Re: hard drive partitioning questions
In linux.debian.user, you wrote:
> thanks to all who responded -- this has been immensely useful. right
> now i'm thinking:
> / 100M
> /usr 3G
> /tmp 100M
> /var 3G
> swap 384M
> /home rest
> a couple questions more:
> - i need to make / bootable, right?
> - i don't think i need a /usr/local, as i don't think i usually
> download and compile a lot from non-debian sources ... but i might
> be wrong on that one. what do most people have in theirs?
> now, what i'm most confused on:
> - if i can only have 3 primary partitions if i want more than 4
> partitions total, do i just designate the first three (/, /usr, and
> /tmp) as the primary ones, and then just keep partitioning my merry
> way along, designating all the rest to be logical? will that work,
> or do i need to make four partitions, and somehow subdivide the last
> one into the rest of the partitions i want? i think it's the former
> and i'm just confusing myself ... please correct me if i'm wrong
> - i *do* need to specifically partition /home as its own partition,
> right? yeah, okay, i do. and this can be the entire rest of the
> disk? i don't need to leave anything left over? or should i, just
> as some sort of security backup, in case i were to need to
> repartition ... or is that not even an option?
> thanks again, all!
> .~. nori @ sccs.swarthmore.edu
> /V\ http://www.sccs.swarthmore.edu/~nori/jnl/
> // \\ @ maenad.net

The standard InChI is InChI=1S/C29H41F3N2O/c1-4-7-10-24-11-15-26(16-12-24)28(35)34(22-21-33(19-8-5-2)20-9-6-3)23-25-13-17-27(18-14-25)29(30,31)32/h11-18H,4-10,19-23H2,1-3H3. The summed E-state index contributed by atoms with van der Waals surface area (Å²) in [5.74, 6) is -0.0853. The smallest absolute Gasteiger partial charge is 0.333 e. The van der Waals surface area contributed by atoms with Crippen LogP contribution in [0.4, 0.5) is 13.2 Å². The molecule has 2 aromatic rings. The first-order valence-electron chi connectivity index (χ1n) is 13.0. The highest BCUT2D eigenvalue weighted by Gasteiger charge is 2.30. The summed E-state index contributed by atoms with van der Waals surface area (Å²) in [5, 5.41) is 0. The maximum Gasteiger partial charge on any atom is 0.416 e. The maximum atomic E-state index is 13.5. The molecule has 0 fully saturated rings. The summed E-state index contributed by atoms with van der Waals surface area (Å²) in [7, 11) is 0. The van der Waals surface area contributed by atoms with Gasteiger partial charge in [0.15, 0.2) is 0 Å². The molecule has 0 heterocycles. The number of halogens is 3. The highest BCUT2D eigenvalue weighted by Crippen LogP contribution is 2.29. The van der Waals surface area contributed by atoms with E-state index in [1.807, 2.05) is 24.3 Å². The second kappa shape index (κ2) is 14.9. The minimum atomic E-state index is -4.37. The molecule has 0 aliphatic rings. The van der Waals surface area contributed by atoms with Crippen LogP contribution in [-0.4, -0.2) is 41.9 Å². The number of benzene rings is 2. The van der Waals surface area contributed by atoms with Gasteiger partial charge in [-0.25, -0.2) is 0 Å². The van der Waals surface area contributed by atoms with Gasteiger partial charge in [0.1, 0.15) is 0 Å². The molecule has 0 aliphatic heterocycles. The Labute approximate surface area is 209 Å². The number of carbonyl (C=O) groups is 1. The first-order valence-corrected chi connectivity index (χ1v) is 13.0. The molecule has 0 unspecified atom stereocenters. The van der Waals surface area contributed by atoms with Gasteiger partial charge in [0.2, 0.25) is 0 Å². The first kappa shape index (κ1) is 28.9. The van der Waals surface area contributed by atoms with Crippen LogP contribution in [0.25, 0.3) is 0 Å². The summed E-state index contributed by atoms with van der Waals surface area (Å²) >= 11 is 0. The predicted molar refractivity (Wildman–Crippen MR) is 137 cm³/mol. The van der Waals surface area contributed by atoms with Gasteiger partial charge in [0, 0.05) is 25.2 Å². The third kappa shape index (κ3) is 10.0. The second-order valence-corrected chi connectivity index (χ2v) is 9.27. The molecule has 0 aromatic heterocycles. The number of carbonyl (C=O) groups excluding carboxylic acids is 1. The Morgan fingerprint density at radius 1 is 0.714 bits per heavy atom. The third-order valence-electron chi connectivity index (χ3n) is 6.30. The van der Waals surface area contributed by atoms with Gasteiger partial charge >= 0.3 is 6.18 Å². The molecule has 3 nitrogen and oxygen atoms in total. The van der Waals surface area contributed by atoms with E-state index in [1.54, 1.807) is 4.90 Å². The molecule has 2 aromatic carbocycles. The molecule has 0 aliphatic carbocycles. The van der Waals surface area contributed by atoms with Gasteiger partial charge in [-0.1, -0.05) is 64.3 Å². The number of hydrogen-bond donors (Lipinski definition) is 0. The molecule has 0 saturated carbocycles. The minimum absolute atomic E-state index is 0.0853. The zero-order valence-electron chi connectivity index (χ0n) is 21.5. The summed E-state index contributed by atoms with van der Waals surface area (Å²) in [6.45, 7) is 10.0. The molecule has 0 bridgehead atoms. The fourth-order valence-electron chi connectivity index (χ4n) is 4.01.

> /( )\ www.maenad.net
I personally would not use the entire rest of it for /home. Yes, /home
would be its own partition. I'm not sure what you will use to partition - I
use fdisk. That has you do 'n' to add a partition. Then you choose if it
will be primary or not. The first three time through, you say primary.
Then you ask for an extended partition. After that, you say you want
logical partitions which will be parts of that extended partition.
I would not partition the entire drive. You may well find that later on you
will decide to compile a kernel or some programs. You may want to make more
partitions so that /usr/src can go on one and /usr/local can go on one. It
would be much better to start off with a 6 G home and make more partitions
to store data on later. They could have mount points like
/home/myuser/pictures and so on - whatever you collect that is big. I think
you said you have an 80G drive. That would be one very large /home.
Remember that this has to be fsck'd now and then. That takes a long time on
a large partition. If you put it all into /home, you will have no space
later for something else if /usr gets small etc. If you still have 50 G
sitting unpartitioned, you can make a 6 G /usr later and copy the current
one over there if you run out of room on that 3G.
Don't worry about what you make bootable. I've never done that and with
LILO or GRUB, the installer finds what it needs to boot. I am not sure, but
I think you need to make a bootable partition when you do not use a boot
loader. I could be totally wrong on that though. I just know that I've
never made a partition bootable and I've installed at least 20 times -
mostly using LILO. It could be that the installer did that for me.
Oh, another reason to keep more room unpartitioned is that you may want to
install something else some time. Once I copied my debian potato to a new
partition and then upgraded it to unstable/testing. That was fun. I kept
the stable one for a while and gradually just started using the 'unstable'
which was woody at the time. You just never know what you might want to do
with all that space.
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